Glioblastoma multiforme is a form of malignant, grade IV tumor of the central nervous system. Most of diagnosed glioblastoma multiforme cases (around 90% are in fact primary gliomas) arise from normal glial cells by following a multistep oncogenesis process. The remaining of diagnosed glioblastomas are originated from lower grade tumors, and the expansion rate of these is distinctly slower than for primary gliomas. Glioblastoma has been linked to certain genetic alterations and deregulations, but it mostly occurs spontaneously and its progression is associated with deregulation of the G1/S checkpoints, as well as other genetic abnormalities commonly associated with tumor cells. Metastases of this cancer type is not usually reported, and the treatment for this disease often includes full tumor resection along with radiotherapy and chemotherapy. Immunotherapy, as well as integrin signaling pathways inhibitors are also useful for its treatment, and the prognosis depends on the localization of the tumor, the degree of malignancy, genetic profile, proliferation rate and patient's age.[12]

References[edit]

  1. ^ Alberts B, Johnson A, Lewis J, Raff M, Roberts K, Walter P (2008). Molecular Biology of the Cell (5th ed.). New York: Garland Science. ISBN 9780815332183.
  2. ^ Hiyama E (October 2014). "Pediatric hepatoblastoma: diagnosis and treatment". Translational Pediatrics. 3 (4): 293–9. doi:10.3978/j.issn.2224-4336.2014.09.01. PMC 4728840. PMID 26835349.
  3. ^ Gilbertson RJ (April 2004). "Medulloblastoma: signalling a change in treatment". The Lancet. Oncology. 5 (4): 209–18. doi:10.1016/S1470-2045(04)01424-X. PMID 15050952.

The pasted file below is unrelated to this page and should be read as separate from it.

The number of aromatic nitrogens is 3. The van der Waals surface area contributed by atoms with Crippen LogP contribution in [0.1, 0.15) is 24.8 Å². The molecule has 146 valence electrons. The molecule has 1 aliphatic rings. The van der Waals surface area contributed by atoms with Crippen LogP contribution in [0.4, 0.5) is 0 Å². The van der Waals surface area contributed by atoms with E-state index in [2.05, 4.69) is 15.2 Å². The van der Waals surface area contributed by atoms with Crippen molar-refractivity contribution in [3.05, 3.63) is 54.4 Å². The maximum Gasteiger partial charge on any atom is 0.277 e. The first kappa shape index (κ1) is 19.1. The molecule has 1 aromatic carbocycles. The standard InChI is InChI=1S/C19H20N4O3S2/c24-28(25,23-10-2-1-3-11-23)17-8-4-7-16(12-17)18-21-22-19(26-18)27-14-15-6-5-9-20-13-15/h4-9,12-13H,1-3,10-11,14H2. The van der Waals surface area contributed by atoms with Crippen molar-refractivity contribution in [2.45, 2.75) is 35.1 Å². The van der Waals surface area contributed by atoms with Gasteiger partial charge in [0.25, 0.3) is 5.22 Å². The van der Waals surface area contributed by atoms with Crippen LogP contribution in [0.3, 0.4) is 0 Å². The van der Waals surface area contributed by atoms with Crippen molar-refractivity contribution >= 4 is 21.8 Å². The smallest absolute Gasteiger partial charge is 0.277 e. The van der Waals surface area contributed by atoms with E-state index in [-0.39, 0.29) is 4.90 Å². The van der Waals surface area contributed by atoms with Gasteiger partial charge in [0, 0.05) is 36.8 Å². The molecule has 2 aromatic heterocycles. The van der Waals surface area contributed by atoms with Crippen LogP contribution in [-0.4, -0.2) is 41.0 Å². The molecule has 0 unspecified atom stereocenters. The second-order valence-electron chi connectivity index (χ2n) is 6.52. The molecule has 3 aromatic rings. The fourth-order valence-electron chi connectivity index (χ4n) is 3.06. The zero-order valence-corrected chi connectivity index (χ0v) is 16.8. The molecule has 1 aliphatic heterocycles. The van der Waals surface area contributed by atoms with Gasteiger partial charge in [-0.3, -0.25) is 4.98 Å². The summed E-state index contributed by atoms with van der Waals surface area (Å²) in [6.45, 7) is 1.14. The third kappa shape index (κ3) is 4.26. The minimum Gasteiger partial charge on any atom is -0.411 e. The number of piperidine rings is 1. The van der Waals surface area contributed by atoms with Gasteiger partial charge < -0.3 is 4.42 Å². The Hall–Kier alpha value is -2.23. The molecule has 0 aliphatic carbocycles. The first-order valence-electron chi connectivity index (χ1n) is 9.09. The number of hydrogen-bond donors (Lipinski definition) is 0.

4. ^ Rossi A, Caracciolo V, Russo G, Reiss K, Giordano A (February 2008). "Medulloblastoma: from molecular pathology to therapy". Clinical Cancer Research. 14 (4): 971–6. doi:10.1158/1078-0432.CCR-07-2072. PMC 3222918. PMID 18281528.
  5. ^ Mahapatra S, Amsbaugh MJ (2019). Cancer, Medulloblastoma. StatPearls. StatPearls Publishing. PMID 28613723. Retrieved 2019-04-28.
  6. ^ Xie W, Wei L, Guo J, Guo H, Song X, Sheng X (February 2019). "Physiological functions of Wilms' tumor 1-associating protein and its role in tumourigenesis". Journal of Cellular Biochemistry. doi:10.1002/jcb.28402. PMID 30756410.
  7. ^ Leslie SW, Murphy PB (2019). Cancer, Wilms (Nephroblastoma). StatPearls. StatPearls Publishing. PMID 28723033. Retrieved 2019-04-28.
  8. ^ Colon NC, Chung DH (January 2011). "Neuroblastoma". Advances in Pediatrics. 58 (1): 297–311. doi:10.1016/j.yapd.2011.03.011. PMC 3668791. PMID 21736987.
  9. ^ Cao G, Mendez J, Navacchia D (2018-08-22). "Pancreatoblastoma in a paediatric patient: anatomo-pathological aspects of a case with multiple hepatic metastases". Ecancermedicalscience. 12: 861. doi:10.3332/ecancer.2018.861. PMC 6113986. PMID 30174723.
  10. ^ Mlika M, El Mezni F (2019). Cancer, Pleuropulmonary Blastoma. StatPearls. StatPearls Publishing. PMID 30480950. Retrieved 2019-04-28.
  11. ^ Aerts I, Lumbroso-Le Rouic L, Gauthier-Villars M, Brisse H, Doz F, Desjardins L (August 2006). "Retinoblastoma". Orphanet Journal of Rare Diseases. 1 (1): 31. doi:10.1186/1750-1172-1-31. PMC 1586012. PMID 16934146.
  12. ^ Urbańska K, Sokołowska J, Szmidt M, Sysa P (2014). "Glioblastoma multiforme - an overview". Contemporary Oncology. 18 (5): 307–12. doi:10.5114/wo.2014.40559. PMC 4248049. PMID 25477751.